Moderated by Thomas Breu, Director of the Centre for Development and Environment (CDE), University of Bern, the second day of the ICRD started with two inspiring keynotes on how to finance sustainable development.
Michael Gerber, Ambassador and Swiss Special Envoy for Global Sustainable Development, spoke first. Mr. Gerber drew attention to the current international agreement on financing the Agenda 2030, the Addis Abeba Action Agenda Financing for Development – or, as he prefers to call it, “financing for sustainable development”, implying a paradigm shift.
In his presentation, Mr. Gerber showed that Overseas Development Assistance (ODA) is still very important, particularly in least-developed countries, where ODA comprises as much as two-thirds of countries’ Gross Domestic Product (GDP). Moreover, ODA was very successful and the adoption of the 0.7% of GNP aid benchmark by UN countries in the 1970s served to mobilize action. Mr. Gerber argued that ODA is a moral obligation of donor countries and also ensures some level of predictability of financial flows for poor countries. He stressed that ODA will remain important in the future, but that additional sources of financing would be necessary in order to achieve the 2030 Agenda. He drew particular attention to the role of the private sector and the potential of public–private partnerships. Mr. Gerber highlighted three fields of action for business: First, companies have to take corporate social and environmental responsibility. Second, multi-stakeholder partnerships, including public–private partnerships, must be boosted. Third, investment should be steered towards SDG-relevant sectors.
Mr. Gerber concluded by highlighting the potential of our complex financial landscape to support sustainable development. However, he stressed that this will only happen if we transform our minds and patterns of making investments. He made a plea to join forces with other actors to mobilize action and finance in support of the SDGs and a real global transformation.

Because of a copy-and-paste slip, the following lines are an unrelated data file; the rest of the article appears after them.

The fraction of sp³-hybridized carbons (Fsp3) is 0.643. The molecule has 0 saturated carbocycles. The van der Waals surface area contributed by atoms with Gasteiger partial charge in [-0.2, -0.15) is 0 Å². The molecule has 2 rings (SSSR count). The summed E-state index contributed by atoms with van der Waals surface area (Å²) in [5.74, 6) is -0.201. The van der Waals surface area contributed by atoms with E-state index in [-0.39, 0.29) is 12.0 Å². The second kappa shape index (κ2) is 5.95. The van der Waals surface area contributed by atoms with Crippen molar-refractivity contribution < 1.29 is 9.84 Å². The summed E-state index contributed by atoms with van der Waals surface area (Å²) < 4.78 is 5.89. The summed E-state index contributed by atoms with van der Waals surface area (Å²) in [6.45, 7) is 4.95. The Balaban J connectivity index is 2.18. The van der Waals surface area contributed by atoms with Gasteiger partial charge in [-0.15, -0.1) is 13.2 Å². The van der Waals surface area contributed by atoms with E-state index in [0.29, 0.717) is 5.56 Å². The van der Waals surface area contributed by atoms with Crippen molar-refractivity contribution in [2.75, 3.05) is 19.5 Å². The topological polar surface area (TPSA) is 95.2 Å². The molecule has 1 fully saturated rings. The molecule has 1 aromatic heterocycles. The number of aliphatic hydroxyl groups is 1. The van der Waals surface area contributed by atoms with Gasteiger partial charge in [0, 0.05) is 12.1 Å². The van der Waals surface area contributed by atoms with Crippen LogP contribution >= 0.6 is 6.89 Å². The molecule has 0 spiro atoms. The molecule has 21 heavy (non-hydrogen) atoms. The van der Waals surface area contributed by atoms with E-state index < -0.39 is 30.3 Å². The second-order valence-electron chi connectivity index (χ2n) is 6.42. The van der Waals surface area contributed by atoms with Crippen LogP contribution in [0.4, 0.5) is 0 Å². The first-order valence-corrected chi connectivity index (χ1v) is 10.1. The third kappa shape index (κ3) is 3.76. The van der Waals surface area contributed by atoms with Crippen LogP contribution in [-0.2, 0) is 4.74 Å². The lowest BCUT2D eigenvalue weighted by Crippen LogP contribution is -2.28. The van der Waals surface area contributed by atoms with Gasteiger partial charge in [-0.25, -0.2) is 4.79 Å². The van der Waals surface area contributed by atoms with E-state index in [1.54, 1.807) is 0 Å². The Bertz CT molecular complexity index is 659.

Speaking second was Dina Pomeranz, Assistant Professor of Economics at the University of Zurich. Ms. Pomeranz discussed the opportunities and limitations of financing for development through taxation. She presented the results of “paper trail” studies on value added tax (VAT) collection in Chile and Ecuador. Based on these two countries, she illustrated how tax collection is a major challenge in many developing countries, especially due to lack of transparency of financial transactions. Nevertheless, while obtaining information is very important, she stated, it is not sufficient. There is no “self-enforcing” tax compliance without credible, effective policies of deterrence. But building deterrence power is a slow and gradual process and by no means a panacea, Ms. Pomeranz argued. Her paper trail studies showed that building deterrence with third-party information over time is possible: the more companies are required to present receipts to deduct costs, the more third-party information about sales becomes available.
Ms. Pomeranz wrapped up her presentation with a handful of main messages. First, she emphasized that developing countries have much lower rates of tax collection than rich countries. This is due to the informality of large parts of the economy, limited government capacity, and political constraints. Second, she highlighted how tax evasion and uneven enforcement causes distortions, and emphasized the need both to increase compliance and expand the tax base. Finally, Ms. Pomeranz stressed that there are no quick and easy solutions, but many developing countries have successfully increased their fiscal capacity and there is significant scope for continued improvement.
Following their speeches, the two speakers sat down for a short but wide-ranging panel discussion. The other members of the panel were Mina Baliamoune, Richard de Raismes Kip Professor of Economics and University of North Florida Distinguished Professor; Mark Herkenrath, Director of Alliance Sud; and Heinzpeter Znoj, Professor of Social Anthropology, University of Bern.
The panellists concluded that, firstly, ODA remains important, but that public–private partnerships are crucial to steer investments in support of sustainable development. Secondly, power issues are important and civil society has a crucial role in this. Specifically, civil society must be strengthened in poor countries so that it can put meaningful pressure on local governments to make changes on behalf of domestic development. Thirdly, investments must be made transparent and the private sector has to be held accountable so that benefits actually reach developing countries and local populations.